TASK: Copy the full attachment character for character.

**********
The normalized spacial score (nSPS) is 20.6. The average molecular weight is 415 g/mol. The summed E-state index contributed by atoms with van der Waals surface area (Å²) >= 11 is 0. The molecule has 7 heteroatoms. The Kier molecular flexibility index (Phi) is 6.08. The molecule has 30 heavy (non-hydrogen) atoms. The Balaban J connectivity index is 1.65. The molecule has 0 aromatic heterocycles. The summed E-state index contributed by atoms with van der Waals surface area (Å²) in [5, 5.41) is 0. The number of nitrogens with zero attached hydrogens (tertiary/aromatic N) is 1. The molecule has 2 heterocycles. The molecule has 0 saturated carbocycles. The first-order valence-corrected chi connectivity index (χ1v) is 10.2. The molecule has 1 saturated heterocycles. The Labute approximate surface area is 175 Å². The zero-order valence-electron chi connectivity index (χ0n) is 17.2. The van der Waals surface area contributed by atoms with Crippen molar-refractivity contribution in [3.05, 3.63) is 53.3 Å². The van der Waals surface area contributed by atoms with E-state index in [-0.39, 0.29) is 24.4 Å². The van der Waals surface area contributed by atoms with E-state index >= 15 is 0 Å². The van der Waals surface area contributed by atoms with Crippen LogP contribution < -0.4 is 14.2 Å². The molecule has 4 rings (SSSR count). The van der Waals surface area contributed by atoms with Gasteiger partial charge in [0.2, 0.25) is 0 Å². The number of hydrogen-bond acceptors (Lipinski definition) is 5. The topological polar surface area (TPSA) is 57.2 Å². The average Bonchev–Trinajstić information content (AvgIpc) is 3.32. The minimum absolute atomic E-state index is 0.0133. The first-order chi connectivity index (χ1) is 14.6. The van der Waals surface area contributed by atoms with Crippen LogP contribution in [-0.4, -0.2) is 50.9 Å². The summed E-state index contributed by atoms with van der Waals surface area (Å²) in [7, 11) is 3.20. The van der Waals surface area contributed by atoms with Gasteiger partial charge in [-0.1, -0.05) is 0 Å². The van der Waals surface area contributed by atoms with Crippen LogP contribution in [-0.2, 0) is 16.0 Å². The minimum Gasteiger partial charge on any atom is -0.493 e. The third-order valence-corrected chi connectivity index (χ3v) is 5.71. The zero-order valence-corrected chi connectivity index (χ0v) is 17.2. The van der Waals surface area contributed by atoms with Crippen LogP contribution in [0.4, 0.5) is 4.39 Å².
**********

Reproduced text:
The normalized spacial score (nSPS) is 20.6. The average molecular weight is 415 g/mol. The summed E-state index contributed by atoms with van der Waals surface area (Å²) >= 11 is 0. The molecule has 7 heteroatoms. The Kier molecular flexibility index (Phi) is 6.08. The molecule has 30 heavy (non-hydrogen) atoms. The Balaban J connectivity index is 1.65. The molecule has 0 aromatic heterocycles. The summed E-state index contributed by atoms with van der Waals surface area (Å²) in [5, 5.41) is 0. The number of nitrogens with zero attached hydrogens (tertiary/aromatic N) is 1. The molecule has 2 heterocycles. The molecule has 0 saturated carbocycles. The first-order valence-corrected chi connectivity index (χ1v) is 10.2. The molecule has 1 saturated heterocycles. The Labute approximate surface area is 175 Å². The zero-order valence-electron chi connectivity index (χ0n) is 17.2. The van der Waals surface area contributed by atoms with Crippen molar-refractivity contribution in [3.05, 3.63) is 53.3 Å². The van der Waals surface area contributed by atoms with E-state index in [-0.39, 0.29) is 24.4 Å². The van der Waals surface area contributed by atoms with E-state index >= 15 is 0 Å². The van der Waals surface area contributed by atoms with Crippen LogP contribution < -0.4 is 14.2 Å². The molecule has 4 rings (SSSR count). The van der Waals surface area contributed by atoms with Gasteiger partial charge in [0.2, 0.25) is 0 Å². The number of hydrogen-bond acceptors (Lipinski definition) is 5. The topological polar surface area (TPSA) is 57.2 Å². The average Bonchev–Trinajstić information content (AvgIpc) is 3.32. The minimum absolute atomic E-state index is 0.0133. The first-order chi connectivity index (χ1) is 14.6. The van der Waals surface area contributed by atoms with Crippen LogP contribution in [-0.4, -0.2) is 50.9 Å². The summed E-state index contributed by atoms with van der Waals surface area (Å²) in [7, 11) is 3.20. The van der Waals surface area contributed by atoms with Gasteiger partial charge in [-0.1, -0.05) is 0 Å². The van der Waals surface area contributed by atoms with Crippen LogP contribution in [-0.2, 0) is 16.0 Å². The minimum Gasteiger partial charge on any atom is -0.493 e. The third-order valence-corrected chi connectivity index (χ3v) is 5.71. The zero-order valence-corrected chi connectivity index (χ0v) is 17.2. The van der Waals surface area contributed by atoms with Crippen LogP contribution in [0.4, 0.5) is 4.39 Å².